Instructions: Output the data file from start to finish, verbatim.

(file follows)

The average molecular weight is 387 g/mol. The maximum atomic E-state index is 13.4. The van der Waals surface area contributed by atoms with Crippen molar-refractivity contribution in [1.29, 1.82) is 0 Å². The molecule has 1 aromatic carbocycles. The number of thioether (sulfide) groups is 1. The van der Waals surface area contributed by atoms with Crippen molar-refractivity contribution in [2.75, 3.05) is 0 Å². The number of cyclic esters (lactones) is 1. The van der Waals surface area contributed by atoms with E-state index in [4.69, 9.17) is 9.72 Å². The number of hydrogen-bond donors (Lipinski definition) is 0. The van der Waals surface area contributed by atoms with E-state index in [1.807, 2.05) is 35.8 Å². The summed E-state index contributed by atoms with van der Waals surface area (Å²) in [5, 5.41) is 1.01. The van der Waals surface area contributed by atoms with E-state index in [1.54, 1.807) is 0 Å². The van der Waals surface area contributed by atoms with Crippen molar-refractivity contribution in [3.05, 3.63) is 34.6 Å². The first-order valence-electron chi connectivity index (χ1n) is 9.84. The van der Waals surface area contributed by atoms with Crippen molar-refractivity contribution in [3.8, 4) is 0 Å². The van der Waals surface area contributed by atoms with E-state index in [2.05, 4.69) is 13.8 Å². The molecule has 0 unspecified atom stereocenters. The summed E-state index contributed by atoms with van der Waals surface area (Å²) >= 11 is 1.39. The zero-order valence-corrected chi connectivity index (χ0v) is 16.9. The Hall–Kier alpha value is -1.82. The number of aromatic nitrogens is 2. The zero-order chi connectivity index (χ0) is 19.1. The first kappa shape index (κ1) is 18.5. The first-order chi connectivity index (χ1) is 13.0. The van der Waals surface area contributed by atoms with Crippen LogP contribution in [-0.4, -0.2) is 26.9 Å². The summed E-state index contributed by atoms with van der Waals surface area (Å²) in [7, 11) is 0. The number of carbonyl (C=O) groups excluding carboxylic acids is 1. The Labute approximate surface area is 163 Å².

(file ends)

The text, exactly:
The average molecular weight is 387 g/mol. The maximum atomic E-state index is 13.4. The van der Waals surface area contributed by atoms with Crippen molar-refractivity contribution in [1.29, 1.82) is 0 Å². The molecule has 1 aromatic carbocycles. The number of thioether (sulfide) groups is 1. The van der Waals surface area contributed by atoms with Crippen molar-refractivity contribution in [2.75, 3.05) is 0 Å². The number of cyclic esters (lactones) is 1. The van der Waals surface area contributed by atoms with E-state index in [4.69, 9.17) is 9.72 Å². The number of hydrogen-bond donors (Lipinski definition) is 0. The van der Waals surface area contributed by atoms with E-state index in [1.807, 2.05) is 35.8 Å². The summed E-state index contributed by atoms with van der Waals surface area (Å²) in [5, 5.41) is 1.01. The van der Waals surface area contributed by atoms with E-state index in [1.54, 1.807) is 0 Å². The van der Waals surface area contributed by atoms with Crippen molar-refractivity contribution in [3.05, 3.63) is 34.6 Å². The first-order valence-electron chi connectivity index (χ1n) is 9.84. The van der Waals surface area contributed by atoms with Crippen molar-refractivity contribution in [3.8, 4) is 0 Å². The van der Waals surface area contributed by atoms with E-state index in [2.05, 4.69) is 13.8 Å². The molecule has 0 unspecified atom stereocenters. The summed E-state index contributed by atoms with van der Waals surface area (Å²) >= 11 is 1.39. The zero-order valence-corrected chi connectivity index (χ0v) is 16.9. The Hall–Kier alpha value is -1.82. The number of aromatic nitrogens is 2. The zero-order chi connectivity index (χ0) is 19.1. The first kappa shape index (κ1) is 18.5. The first-order chi connectivity index (χ1) is 13.0. The van der Waals surface area contributed by atoms with Crippen LogP contribution in [-0.4, -0.2) is 26.9 Å². The summed E-state index contributed by atoms with van der Waals surface area (Å²) in [7, 11) is 0. The number of carbonyl (C=O) groups excluding carboxylic acids is 1. The Labute approximate surface area is 163 Å².